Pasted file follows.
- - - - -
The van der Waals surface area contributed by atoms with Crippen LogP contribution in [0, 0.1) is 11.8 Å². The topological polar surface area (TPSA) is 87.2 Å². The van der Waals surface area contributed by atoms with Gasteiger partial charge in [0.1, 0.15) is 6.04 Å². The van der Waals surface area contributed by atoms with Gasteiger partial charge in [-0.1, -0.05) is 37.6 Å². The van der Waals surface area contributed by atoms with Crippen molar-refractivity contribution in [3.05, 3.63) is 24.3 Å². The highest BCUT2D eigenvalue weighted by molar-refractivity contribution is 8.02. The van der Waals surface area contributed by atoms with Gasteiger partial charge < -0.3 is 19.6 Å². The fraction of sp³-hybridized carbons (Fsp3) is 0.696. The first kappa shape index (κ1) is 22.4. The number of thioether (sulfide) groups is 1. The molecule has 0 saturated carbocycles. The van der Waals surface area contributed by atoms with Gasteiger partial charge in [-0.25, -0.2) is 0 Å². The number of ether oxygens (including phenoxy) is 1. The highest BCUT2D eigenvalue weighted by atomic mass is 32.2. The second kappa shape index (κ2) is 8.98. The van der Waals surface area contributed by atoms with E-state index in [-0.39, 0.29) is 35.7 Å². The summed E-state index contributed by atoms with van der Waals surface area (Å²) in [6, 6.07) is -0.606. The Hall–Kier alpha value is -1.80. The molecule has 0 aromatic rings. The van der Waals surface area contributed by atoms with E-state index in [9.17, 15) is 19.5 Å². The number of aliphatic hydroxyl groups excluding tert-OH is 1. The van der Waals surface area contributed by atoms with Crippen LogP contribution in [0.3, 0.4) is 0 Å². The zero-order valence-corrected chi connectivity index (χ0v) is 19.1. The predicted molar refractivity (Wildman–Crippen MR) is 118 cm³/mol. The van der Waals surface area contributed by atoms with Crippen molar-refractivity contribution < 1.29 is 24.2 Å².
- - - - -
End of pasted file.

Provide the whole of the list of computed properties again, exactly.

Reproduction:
The van der Waals surface area contributed by atoms with Crippen LogP contribution in [0, 0.1) is 11.8 Å². The topological polar surface area (TPSA) is 87.2 Å². The van der Waals surface area contributed by atoms with Gasteiger partial charge in [0.1, 0.15) is 6.04 Å². The van der Waals surface area contributed by atoms with Gasteiger partial charge in [-0.1, -0.05) is 37.6 Å². The van der Waals surface area contributed by atoms with Crippen molar-refractivity contribution in [3.05, 3.63) is 24.3 Å². The highest BCUT2D eigenvalue weighted by molar-refractivity contribution is 8.02. The van der Waals surface area contributed by atoms with Gasteiger partial charge < -0.3 is 19.6 Å². The fraction of sp³-hybridized carbons (Fsp3) is 0.696. The first kappa shape index (κ1) is 22.4. The number of thioether (sulfide) groups is 1. The molecule has 0 saturated carbocycles. The van der Waals surface area contributed by atoms with Gasteiger partial charge in [-0.25, -0.2) is 0 Å². The number of ether oxygens (including phenoxy) is 1. The highest BCUT2D eigenvalue weighted by atomic mass is 32.2. The second kappa shape index (κ2) is 8.98. The van der Waals surface area contributed by atoms with E-state index in [-0.39, 0.29) is 35.7 Å². The summed E-state index contributed by atoms with van der Waals surface area (Å²) in [6, 6.07) is -0.606. The Hall–Kier alpha value is -1.80. The molecule has 0 aromatic rings. The van der Waals surface area contributed by atoms with E-state index in [9.17, 15) is 19.5 Å². The number of aliphatic hydroxyl groups excluding tert-OH is 1. The van der Waals surface area contributed by atoms with Crippen LogP contribution in [0.3, 0.4) is 0 Å². The zero-order valence-corrected chi connectivity index (χ0v) is 19.1. The predicted molar refractivity (Wildman–Crippen MR) is 118 cm³/mol. The van der Waals surface area contributed by atoms with Crippen molar-refractivity contribution < 1.29 is 24.2 Å².